For six months, almost the whole ALMA site has been shut down with no power, water treatment, or running water. Only a single piece of key equipment, the hydrogen maser, is still powered and checked daily as one of the tasks of the ALMA Caretaker Teams, the teams who have ensured the safety and security of the ALMA Observatory through the shutdown. With the improving pandemic situation in Chile, ALMA is now scheduled to begin the long process of recovering the telescope array in the Atacama on October 1st, 2020, starting with preparation of the ALMA Operations Support Facility (OSF) at 2900 metres for the return of staff and contractors.
ALMA Starts the Process of Recovering the Telescope Array
The road to recovery of operations and ultimately science observations has been carefully planned. It is difficult to predict the exact timeline since several aspects of the plan depend on prevailing conditions beyond the observatory's control. The following describes the current plan of activities and schedule for the return of ALMA to science operations.
The ALMA Observatory has developed an extensive set of enhanced safety protocols related to managing the risk posed by the virus while covering all activities as the recovery of operations progresses. First, preparing the OSF for the return of staff and contractors, followed by moving back into the OSF and the use of the OSF facilities, before the process of restarting the Array Operations Site (AOS) at 5000 metres begins. Each of the phases will take time and patience, establishing and working within new safety protocols while stabilizing systems that have been shut down for six months, an unprecedented situation in the history of the Observatory.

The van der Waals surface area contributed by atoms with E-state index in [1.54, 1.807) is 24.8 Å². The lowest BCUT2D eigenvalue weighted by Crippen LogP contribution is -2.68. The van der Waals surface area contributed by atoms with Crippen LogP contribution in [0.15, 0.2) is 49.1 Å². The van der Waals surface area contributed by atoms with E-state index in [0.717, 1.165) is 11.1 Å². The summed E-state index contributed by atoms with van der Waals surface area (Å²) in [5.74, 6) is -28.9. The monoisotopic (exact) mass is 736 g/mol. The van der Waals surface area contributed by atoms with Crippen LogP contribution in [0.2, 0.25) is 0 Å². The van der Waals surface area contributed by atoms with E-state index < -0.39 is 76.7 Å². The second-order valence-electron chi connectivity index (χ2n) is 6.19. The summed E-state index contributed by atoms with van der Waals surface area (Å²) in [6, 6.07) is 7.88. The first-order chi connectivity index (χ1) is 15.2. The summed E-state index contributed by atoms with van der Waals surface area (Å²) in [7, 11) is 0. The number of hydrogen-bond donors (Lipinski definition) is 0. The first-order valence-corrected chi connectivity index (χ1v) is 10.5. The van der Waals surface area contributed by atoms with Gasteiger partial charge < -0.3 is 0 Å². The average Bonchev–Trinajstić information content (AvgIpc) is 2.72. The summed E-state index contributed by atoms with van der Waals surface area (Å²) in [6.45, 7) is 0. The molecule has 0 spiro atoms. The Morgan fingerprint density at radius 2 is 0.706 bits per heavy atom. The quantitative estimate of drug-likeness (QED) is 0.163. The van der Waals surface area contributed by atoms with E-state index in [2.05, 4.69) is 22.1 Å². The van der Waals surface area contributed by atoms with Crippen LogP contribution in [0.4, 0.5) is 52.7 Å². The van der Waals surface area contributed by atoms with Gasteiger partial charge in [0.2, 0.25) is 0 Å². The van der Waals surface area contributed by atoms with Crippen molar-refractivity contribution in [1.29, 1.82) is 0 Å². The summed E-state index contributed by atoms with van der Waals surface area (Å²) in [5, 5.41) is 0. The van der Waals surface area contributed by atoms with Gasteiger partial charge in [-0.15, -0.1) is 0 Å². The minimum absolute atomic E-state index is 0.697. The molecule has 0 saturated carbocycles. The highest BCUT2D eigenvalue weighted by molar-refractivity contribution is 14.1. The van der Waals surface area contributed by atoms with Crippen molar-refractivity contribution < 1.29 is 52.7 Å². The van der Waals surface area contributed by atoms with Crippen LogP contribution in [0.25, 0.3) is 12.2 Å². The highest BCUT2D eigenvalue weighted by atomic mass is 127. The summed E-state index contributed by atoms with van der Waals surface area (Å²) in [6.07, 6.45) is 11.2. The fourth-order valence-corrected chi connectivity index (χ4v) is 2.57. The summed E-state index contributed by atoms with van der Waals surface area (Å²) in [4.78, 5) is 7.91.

The current restart plan requires about 80 days to reach the antenna power-up milestone, assuming there are no major repairs needed, or changes in the schedule due to impacts of the pandemic. The time needed to recover sufficient antennas for science observations is highly uncertain. Nevertheless, the goal is to have antennas collecting data and verifying the observing systems after approximately 100 days. Whether this is a handful, or many antennas, remains difficult to predict. This implies that January is the earliest time when there may be enough functional antennas and cooled receivers to attempt the first science observations. In addition, regular February maintenance is anticipated to go ahead as the weather is typically poor for science, and critical power infrastructure maintenance must be done at a time of year that minimizes the impact on science operations.
Status updates will continue to be provided at least monthly, as the recovery of operations progresses. Specific capabilities and potential science observing dates will be identified after the status of antennas and other critical systems has been better understood.
The plan described above assumes that the situation in Chile and worldwide continues to improve. Regular monitoring of the pandemic evolution is performed each week. These reviews could result in advancing to the next phase in the recovery plan, maintaining the current phase, or even taking a step backwards if necessary.
The European ALMA Regional Centre invites all European ALMA users to a short virtual community assembly on 8 October at 10:00 AM CEST. At this community meeting, which can be accessed at this link, users will be updated on the time line for recovery, and any questions on ALMA projects or support from the European ARC network will be answered. As always, the ALMA Regional Centres continue to provide support to their respective communities. For any questions, comments or concerns related to the situation at ALMA, please contact the ALMA Helpdesk.